A tad overwhelmed
Although I am very enthusiastic and determined to learn how to make lots of lovely shiny things - I can't help feeling overwhelmed at the moment.
I'm not able to attend a night class at the moment both for financial reasons and because of work commitments and am learning mostly through books.
Every time I attempt something, I either am missing a tool, or part of a technique, get confused about the gauges v mm sizes of rings and wire and cant make decisions about what beads and stones to play with.
Then I have lots of idea's which I can't get out at the moment because I can't do anything and then when I read lots of posts on here I just wonder whether I will ever be able to understand half of it let alone put it into action
I just wondered whether others have little blips like this or whether its just moi!
That said, I have found everybody on this forum extremely kind and helpful and that motivates me to keep on keeping on until I can do it too ...
Heh, yeah, it happens. I have a little notebook to scribble my ideas in so they're there to come back to once I have the required materials/tools/ability!
Stay simple! If I'm making something and I'm not sure what it should be to start with, I choose all my materials first so I have a little pile of beads and wire and jumprings (or colours of clay). Then see what you can make with the tools that you do have.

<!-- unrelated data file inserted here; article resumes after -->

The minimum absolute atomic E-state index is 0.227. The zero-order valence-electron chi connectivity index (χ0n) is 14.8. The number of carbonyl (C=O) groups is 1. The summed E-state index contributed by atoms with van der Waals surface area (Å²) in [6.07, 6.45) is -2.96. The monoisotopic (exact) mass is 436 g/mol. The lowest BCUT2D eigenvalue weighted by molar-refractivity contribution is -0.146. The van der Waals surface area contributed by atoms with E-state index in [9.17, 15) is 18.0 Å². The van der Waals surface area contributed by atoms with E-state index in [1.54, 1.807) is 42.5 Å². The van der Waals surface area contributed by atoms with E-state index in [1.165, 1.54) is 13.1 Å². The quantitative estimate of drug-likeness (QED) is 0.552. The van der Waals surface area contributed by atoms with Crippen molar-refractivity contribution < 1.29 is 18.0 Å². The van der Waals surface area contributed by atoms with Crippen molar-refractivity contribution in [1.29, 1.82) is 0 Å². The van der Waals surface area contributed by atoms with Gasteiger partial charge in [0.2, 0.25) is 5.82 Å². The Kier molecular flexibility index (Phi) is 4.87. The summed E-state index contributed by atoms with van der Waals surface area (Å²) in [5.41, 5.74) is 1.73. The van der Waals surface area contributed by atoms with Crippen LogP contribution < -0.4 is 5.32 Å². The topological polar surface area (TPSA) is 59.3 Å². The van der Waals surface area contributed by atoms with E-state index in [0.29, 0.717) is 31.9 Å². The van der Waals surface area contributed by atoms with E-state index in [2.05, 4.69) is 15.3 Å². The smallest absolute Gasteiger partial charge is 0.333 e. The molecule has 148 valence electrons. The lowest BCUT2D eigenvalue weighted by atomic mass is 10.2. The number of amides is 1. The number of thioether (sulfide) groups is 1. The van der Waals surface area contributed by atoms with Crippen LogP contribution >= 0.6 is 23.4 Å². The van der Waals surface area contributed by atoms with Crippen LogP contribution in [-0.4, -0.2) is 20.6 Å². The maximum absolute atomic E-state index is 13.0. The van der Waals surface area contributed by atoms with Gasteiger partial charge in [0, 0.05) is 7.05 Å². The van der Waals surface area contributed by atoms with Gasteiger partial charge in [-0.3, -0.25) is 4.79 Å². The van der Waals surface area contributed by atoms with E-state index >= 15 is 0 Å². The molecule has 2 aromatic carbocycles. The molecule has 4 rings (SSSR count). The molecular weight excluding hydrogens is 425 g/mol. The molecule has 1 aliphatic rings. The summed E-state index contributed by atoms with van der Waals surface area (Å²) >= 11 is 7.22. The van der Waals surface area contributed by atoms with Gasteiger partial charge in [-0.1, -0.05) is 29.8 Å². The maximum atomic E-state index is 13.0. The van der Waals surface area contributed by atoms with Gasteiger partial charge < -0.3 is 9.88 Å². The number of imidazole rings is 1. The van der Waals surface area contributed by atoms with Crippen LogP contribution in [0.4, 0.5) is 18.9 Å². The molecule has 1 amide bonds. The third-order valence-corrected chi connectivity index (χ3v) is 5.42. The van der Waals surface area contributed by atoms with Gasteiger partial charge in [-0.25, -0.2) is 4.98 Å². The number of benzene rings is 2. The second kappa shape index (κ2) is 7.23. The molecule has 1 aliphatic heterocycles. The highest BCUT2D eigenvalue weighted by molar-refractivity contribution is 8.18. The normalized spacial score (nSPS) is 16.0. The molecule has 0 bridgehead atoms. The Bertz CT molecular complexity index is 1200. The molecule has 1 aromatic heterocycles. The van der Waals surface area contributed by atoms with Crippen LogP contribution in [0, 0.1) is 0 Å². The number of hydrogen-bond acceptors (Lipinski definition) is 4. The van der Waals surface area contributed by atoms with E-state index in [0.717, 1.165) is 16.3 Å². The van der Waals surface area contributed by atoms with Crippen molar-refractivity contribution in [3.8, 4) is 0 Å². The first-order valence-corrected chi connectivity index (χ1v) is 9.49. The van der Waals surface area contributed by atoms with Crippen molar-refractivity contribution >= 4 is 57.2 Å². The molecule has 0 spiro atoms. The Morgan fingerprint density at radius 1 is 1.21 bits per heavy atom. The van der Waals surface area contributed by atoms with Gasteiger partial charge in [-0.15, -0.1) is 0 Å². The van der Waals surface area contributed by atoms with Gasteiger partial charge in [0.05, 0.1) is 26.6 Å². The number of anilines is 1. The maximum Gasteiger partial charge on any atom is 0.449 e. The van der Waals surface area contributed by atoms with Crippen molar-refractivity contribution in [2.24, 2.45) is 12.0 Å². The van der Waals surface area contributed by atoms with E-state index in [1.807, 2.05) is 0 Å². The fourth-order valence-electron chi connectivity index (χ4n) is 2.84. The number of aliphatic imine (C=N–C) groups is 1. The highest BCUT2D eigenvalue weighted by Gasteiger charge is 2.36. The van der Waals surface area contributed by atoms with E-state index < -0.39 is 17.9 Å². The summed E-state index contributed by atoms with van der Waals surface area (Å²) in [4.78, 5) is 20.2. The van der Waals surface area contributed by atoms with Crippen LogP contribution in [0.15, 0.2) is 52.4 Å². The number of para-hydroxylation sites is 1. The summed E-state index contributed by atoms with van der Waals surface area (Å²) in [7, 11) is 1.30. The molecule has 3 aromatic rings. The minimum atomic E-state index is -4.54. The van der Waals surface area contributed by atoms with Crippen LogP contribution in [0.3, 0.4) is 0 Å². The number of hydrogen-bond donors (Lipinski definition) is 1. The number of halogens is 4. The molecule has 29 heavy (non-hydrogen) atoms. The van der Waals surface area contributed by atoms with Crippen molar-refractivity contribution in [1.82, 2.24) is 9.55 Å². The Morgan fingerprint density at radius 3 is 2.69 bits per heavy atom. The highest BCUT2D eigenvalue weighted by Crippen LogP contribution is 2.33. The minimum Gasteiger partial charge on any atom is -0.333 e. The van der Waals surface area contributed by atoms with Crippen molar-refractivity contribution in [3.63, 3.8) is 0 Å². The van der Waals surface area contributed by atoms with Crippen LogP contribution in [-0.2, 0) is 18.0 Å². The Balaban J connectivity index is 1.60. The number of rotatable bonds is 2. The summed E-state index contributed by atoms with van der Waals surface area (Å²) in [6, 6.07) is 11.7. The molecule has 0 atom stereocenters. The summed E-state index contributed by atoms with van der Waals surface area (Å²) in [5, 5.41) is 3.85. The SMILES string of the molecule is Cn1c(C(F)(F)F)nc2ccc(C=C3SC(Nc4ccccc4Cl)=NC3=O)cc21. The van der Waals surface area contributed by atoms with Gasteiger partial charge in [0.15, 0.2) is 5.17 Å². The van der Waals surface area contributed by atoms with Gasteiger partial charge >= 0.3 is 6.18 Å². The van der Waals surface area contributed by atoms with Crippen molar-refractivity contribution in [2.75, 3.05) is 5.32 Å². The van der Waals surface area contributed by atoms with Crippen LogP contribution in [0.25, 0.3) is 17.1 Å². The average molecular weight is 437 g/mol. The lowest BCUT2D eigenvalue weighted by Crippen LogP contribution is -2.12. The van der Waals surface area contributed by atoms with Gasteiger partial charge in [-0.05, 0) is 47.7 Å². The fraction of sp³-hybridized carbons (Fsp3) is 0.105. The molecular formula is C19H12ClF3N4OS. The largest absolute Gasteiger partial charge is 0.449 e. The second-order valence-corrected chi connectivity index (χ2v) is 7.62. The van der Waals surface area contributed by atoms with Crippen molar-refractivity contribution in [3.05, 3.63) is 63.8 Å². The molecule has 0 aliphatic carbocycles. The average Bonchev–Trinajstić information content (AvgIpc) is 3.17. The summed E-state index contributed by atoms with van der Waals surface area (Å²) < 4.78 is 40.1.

I actually wrote on all my little packets of jumprings what the AR was - they already had the wire thickness and diameter printed on, but if they hadn't I'd have written those too. It makes it easier for me to immediately pick out the right ones
(And I keep all my measurements in metric - I might have to convert everything in a tutorial before I start it, but I find it much less confusing that way!)
Please dont feel overwhelmed, I know theres a lot to learn but thats half the fun! I learnt a lot of my techniques from books and some of my worst mistakes have led me on to my best pieces!
I have sketch books full of ideas that I cant get out yet, mostly due to not being able to afford the tools/metals to make them. Keep playing with the stuff you do have and who knows- maybe you will invent a new techniqe!
I think we all get a bit frustrated at times but keep going, its so rewarding when you get that technique right for the first time!
Heres big from me too
I suppose half of the learning process is not only learning the skill but also learning the speak and uses of tools and equipment, as well as the technical stuff and I kind of know if I put some effort into that it will help me in the long run.
As usual I just want to know everything and do everything now - I wasn't at the front of the que when they doled out patience